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March 18, 2021

The Francis Factor at Eight Years: Global Impacts, U.S. Challenges

Event Series: Francis Factor Dialogues

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“Fraternal coexistence calls for patient and honest dialogue, protected by justice and by respect for law. This task is not easy; it demands hard work and a commitment on the part of all to set aside rivalries and contrapositions and instead to speak with one another from our deepest identity as fellow children of the one God and Creator….”

—Pope Francis, Baghdad, Iraq, March 5, 2021

Eight years ago, the world was surprised as a Jesuit from Argentina was elected pope and chose the name Francis because he was a saint for the “poor… creation… and peace.” Pope Francis has challenged all to share “the joy of the Gospel,” to reject a “throwaway culture,” to “care for our common home,” and to build a world of “greater fraternity and solidarity.” Pope Francis has been a powerful voice for faith, hope, and love during a global pandemic and a courageous witness for peace and justice on his moving pilgrimage to Iraq and around the world.

Georgetown’s Dahlgren Dialogues, co-sponsored by the Office of Mission and Ministry and the Initiative on Catholic Social Thought and Public Life, are a series of substantive conversations with experienced leaders in the context of prayerful reflection on current topics at the intersection of faith and public life.​ The Initiative’s Francis Factor dialogues focus on Pope Francis’ mission and message, his priorities and leadership, his impact, and the challenges he offers to U.S. Catholics. In this special Dahlgren Dialogue, the Initiative brought together two cardinals and close collaborators with Pope Francis, an academic leader and scholar who focuses on Latino/a and Latin American theologies, and a respected journalist just returned from Iraq who has covered Pope Francis from the beginning of his papacy.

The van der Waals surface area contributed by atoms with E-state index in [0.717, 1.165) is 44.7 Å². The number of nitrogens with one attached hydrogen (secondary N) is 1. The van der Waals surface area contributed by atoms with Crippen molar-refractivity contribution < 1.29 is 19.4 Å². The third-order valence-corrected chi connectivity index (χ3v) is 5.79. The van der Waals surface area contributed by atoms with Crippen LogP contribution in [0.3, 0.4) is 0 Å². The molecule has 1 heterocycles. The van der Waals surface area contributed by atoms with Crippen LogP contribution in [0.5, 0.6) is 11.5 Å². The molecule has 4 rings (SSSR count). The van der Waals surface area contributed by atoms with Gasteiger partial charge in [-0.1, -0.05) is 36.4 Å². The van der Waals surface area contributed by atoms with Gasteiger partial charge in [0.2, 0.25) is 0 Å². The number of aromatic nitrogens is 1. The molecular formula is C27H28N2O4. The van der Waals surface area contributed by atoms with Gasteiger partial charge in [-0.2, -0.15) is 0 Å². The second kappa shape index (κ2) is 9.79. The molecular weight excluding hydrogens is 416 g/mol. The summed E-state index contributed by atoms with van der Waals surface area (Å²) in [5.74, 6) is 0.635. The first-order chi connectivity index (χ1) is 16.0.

Initiative co-director John Carr moderated the dialogue. Fr. Mark Bosco, S.J., opened the dialogue in prayer from Dahlgren Chapel of the Sacred Heart.

“Following a crisis, it is not enough simply to rebuild; we need to rebuild well, so that all can enjoy a dignified life. We never emerge from a crisis the same as we were; we emerge from it either better or worse.”
—Pope Francis, Baghdad, Iraq, March 5, 2021

Resources

View a list of articles, statements, and other resources for this dialogue.

(CNS photo/Paul Haring)

Participants

Michelle Gonzalez Maldonado

Michelle Gonzalez Maldonado

Michelle Gonzalez Maldonado is the ​d​ean of the College of Arts and Sciences at the University of Scranton and past president of the Academy of Catholic Hispanic Theologians in the United States. Two of her ten books received awards from the Catholic Press Association: Created in God’s Image​ (2007)​ and Sor Juana: Beauty and Justice in the Americas​ (2003)​.

Cardinal Seán O’Malley, OFM Cap

Cardinal Seán O’Malley, OFM Cap

Cardinal Seán O’Malley, OFM Cap, is the archbishop of Boston. He has served on Pope Francis’ Council of Cardinals for eight years and is a leader in responding to the clergy abuse crisis in the United States and the universal Catholic Church.

Cardinal Peter Turkson

Cardinal Peter Turkson

Cardinal Peter Turkson is a native of Ghana and prefect of the Dicastery for Promoting Integral Human Development, the Vatican’s lead agency on justice, peace, and care for creation. Pope Francis also appointed Cardinal Turkson to lead the Vatican COVID-19 Commission.

Cindy Wooden

Cindy Wooden

Cindy Wooden has covered the Vatican for three decades and was named Rome bureau chief of Catholic News Service (CNS) in 2015. She recently led a delegation of CNS journalists in an hour-long meeting and interview with Pope Francis and just returned from covering Pope Francis’ pilgrimage to Iraq.